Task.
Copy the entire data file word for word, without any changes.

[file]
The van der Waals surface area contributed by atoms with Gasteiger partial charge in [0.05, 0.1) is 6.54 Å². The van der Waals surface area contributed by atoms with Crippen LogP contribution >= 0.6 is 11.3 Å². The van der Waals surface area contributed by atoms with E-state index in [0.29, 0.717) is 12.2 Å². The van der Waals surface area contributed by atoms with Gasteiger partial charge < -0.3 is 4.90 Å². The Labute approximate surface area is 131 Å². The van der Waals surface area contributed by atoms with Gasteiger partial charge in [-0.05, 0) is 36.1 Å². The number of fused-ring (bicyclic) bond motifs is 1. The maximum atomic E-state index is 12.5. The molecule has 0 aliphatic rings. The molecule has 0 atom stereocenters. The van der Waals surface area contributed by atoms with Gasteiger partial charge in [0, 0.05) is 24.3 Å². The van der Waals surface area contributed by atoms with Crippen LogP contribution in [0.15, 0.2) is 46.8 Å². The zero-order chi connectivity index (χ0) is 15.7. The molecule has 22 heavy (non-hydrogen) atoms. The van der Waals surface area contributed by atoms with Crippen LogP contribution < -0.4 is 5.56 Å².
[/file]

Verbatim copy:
The van der Waals surface area contributed by atoms with Gasteiger partial charge in [0.05, 0.1) is 6.54 Å². The van der Waals surface area contributed by atoms with Crippen LogP contribution >= 0.6 is 11.3 Å². The van der Waals surface area contributed by atoms with E-state index in [0.29, 0.717) is 12.2 Å². The van der Waals surface area contributed by atoms with Gasteiger partial charge < -0.3 is 4.90 Å². The Labute approximate surface area is 131 Å². The van der Waals surface area contributed by atoms with Gasteiger partial charge in [-0.05, 0) is 36.1 Å². The number of fused-ring (bicyclic) bond motifs is 1. The maximum atomic E-state index is 12.5. The molecule has 0 aliphatic rings. The molecule has 0 atom stereocenters. The van der Waals surface area contributed by atoms with Gasteiger partial charge in [0, 0.05) is 24.3 Å². The van der Waals surface area contributed by atoms with Crippen LogP contribution in [0.15, 0.2) is 46.8 Å². The zero-order chi connectivity index (χ0) is 15.7. The molecule has 22 heavy (non-hydrogen) atoms. The van der Waals surface area contributed by atoms with Crippen LogP contribution < -0.4 is 5.56 Å².